FRANKEN: You know, he lost his brother, and he wanted to celebrate his brother and mourn for brother.
I think that's fine. I mean, I -- there's nothing about Donald Trump that I like, that I trust, that I admire, but, on that one, that was his younger brother.
And you don't think that using the White House in that way was in a way -- in any way inappropriate?
FRANKEN: Everything he does is inappropriate.
FRANKEN: So, you know, I don't want to say in this instance, this one instance.
FRANKEN: Everything else he's ever done is inappropriate.
REID: I think that's absolutely fair.
Senator Al Franken, always great to see you. Have a wonderful weekend. Thank you.
FRANKEN: And you, too.
REID: Thank you.
And still ahead: the collective shrug from the White House after an outspoken political opponent of Vladimir Putin ends up in a coma after a suspected poisoning.
THE REIDOUT will be right back.
REID: Former Vice President and would-be president Joe Biden needed to give the speech of his life last night. And, by all accounts, mine included, in a speech that was as poignant as it was plainspoken, he did.
He pledged to get the coronavirus under control and stop the mass death that we're seeing under the current administration, and turn the economy around for the 50 million unemployed, and to restore a spirit of national unity, no small tasks.
There was also a section in the speech in which Biden focused on foreign policy, as part of his pledge to overcome what he called the season of darkness that we're all trapped in. And he vowed to be an ally of the light.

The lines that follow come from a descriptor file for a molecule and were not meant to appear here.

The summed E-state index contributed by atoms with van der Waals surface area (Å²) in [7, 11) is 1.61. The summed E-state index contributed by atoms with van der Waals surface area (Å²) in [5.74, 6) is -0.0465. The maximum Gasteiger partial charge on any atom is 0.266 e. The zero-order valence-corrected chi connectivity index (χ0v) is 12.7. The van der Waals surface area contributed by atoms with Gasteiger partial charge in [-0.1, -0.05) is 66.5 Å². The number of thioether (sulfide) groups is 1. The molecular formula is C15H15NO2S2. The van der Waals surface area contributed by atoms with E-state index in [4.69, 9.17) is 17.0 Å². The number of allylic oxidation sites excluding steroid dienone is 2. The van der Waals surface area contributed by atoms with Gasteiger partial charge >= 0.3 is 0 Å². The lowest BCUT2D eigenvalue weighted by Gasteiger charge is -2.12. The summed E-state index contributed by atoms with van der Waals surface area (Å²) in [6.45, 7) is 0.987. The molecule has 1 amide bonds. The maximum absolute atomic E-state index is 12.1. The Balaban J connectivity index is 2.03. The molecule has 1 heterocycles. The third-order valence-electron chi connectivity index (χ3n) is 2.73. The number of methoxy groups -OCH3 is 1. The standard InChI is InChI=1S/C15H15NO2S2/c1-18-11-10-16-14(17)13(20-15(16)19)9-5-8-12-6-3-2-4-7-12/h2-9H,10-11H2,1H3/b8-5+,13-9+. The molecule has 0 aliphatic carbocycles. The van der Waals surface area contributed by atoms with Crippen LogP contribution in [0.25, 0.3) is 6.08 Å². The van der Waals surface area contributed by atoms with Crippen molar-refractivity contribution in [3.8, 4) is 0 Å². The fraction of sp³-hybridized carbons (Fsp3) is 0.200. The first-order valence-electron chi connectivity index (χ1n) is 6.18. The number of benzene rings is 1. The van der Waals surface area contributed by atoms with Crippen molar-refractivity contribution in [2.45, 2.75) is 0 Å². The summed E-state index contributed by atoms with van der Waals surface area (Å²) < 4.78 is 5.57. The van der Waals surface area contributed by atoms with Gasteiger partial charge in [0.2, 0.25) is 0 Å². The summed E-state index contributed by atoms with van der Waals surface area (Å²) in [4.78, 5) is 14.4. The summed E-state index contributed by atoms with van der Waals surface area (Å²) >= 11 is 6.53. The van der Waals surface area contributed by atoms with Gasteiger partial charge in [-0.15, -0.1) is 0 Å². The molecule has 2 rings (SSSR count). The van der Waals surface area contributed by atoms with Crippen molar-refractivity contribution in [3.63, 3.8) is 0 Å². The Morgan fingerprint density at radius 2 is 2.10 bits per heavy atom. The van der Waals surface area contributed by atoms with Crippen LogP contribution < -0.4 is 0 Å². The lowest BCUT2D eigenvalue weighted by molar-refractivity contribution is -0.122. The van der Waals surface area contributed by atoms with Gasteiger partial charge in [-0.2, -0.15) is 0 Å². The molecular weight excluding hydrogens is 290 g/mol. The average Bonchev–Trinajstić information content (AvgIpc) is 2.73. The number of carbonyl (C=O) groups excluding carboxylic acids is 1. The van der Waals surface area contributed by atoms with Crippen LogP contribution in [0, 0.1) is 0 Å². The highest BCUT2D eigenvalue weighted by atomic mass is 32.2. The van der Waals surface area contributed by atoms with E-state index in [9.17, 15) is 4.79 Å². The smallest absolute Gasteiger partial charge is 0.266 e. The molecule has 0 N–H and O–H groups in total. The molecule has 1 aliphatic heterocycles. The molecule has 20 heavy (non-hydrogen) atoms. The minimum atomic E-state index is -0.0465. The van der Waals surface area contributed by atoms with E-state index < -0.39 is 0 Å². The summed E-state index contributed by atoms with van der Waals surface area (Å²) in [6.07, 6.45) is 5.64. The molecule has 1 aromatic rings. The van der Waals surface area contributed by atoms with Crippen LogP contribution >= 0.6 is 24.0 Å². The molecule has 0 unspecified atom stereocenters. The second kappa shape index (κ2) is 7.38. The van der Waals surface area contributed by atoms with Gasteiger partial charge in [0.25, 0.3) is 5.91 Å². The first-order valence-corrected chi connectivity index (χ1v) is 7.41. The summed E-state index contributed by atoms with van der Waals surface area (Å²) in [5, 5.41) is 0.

Biden pointedly promised to be -- quote -- "an American president." That kind of implies that that's not clearly what we have right now.
The current occupant of the White House got in with Russia's help, and he seems bound and determined to serve their interests whenever possible and to ignore the really alarming things that that they do, like allegedly putting bounties on our troops and interfering in our elections.
Biden, in his speech, directly vowed to stand up against all that. Trump never has.
An American president, any of them, post-World War II would have led the international outcry if, just months after ex-KGB agent Vladimir Putin essentially declared himself president for life, Russia's strongest opposition leader turned up potentially poisoned and comatose under very suspicious circumstances.
We got that very news about Russian opposition leader Alexei Navalny just hours before Joe Biden gave his speech last night.
And what we got from the current president of the United States was not much. Trump's National Security Adviser Robert O'Brien called it concerning. Trump himself said, you know, we're looking at it.
That's not the way American presidents typically react to the poisoning of an opposition leader in a supposed emerging democracy.